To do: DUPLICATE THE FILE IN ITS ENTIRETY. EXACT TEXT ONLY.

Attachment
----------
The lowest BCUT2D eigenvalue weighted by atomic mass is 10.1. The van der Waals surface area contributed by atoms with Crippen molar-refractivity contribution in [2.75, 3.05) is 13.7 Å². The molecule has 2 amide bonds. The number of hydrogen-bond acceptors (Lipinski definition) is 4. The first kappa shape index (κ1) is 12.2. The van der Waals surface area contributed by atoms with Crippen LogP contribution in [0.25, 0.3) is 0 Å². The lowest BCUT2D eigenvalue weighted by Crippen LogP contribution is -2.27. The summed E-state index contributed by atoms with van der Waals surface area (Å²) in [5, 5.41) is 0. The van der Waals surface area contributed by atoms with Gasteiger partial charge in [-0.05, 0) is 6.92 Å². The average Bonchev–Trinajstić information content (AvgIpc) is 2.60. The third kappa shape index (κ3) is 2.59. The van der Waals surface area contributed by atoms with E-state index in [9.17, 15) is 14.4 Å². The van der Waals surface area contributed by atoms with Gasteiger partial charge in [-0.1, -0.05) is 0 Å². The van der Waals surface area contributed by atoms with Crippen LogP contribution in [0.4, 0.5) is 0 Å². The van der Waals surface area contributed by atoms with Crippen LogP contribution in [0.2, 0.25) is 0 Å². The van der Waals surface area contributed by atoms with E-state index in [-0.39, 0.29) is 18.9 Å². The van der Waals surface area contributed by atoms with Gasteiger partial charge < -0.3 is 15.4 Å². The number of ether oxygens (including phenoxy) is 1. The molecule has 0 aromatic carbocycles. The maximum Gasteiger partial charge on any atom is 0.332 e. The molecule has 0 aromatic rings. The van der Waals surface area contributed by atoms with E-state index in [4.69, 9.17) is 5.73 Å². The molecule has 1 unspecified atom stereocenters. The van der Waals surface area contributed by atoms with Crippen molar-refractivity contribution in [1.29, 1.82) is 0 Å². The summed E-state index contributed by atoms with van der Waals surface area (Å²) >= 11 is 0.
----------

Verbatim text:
The lowest BCUT2D eigenvalue weighted by atomic mass is 10.1. The van der Waals surface area contributed by atoms with Crippen molar-refractivity contribution in [2.75, 3.05) is 13.7 Å². The molecule has 2 amide bonds. The number of hydrogen-bond acceptors (Lipinski definition) is 4. The first kappa shape index (κ1) is 12.2. The van der Waals surface area contributed by atoms with Crippen LogP contribution in [0.25, 0.3) is 0 Å². The lowest BCUT2D eigenvalue weighted by Crippen LogP contribution is -2.27. The summed E-state index contributed by atoms with van der Waals surface area (Å²) in [5, 5.41) is 0. The van der Waals surface area contributed by atoms with Gasteiger partial charge in [-0.05, 0) is 6.92 Å². The average Bonchev–Trinajstić information content (AvgIpc) is 2.60. The third kappa shape index (κ3) is 2.59. The van der Waals surface area contributed by atoms with E-state index in [9.17, 15) is 14.4 Å². The van der Waals surface area contributed by atoms with Gasteiger partial charge in [-0.1, -0.05) is 0 Å². The van der Waals surface area contributed by atoms with Crippen LogP contribution in [0.4, 0.5) is 0 Å². The van der Waals surface area contributed by atoms with Crippen LogP contribution in [0.2, 0.25) is 0 Å². The van der Waals surface area contributed by atoms with E-state index in [-0.39, 0.29) is 18.9 Å². The van der Waals surface area contributed by atoms with Gasteiger partial charge < -0.3 is 15.4 Å². The number of ether oxygens (including phenoxy) is 1. The molecule has 0 aromatic carbocycles. The maximum Gasteiger partial charge on any atom is 0.332 e. The molecule has 0 aromatic rings. The van der Waals surface area contributed by atoms with E-state index in [4.69, 9.17) is 5.73 Å². The molecule has 1 unspecified atom stereocenters. The van der Waals surface area contributed by atoms with Crippen molar-refractivity contribution in [1.29, 1.82) is 0 Å². The summed E-state index contributed by atoms with van der Waals surface area (Å²) >= 11 is 0.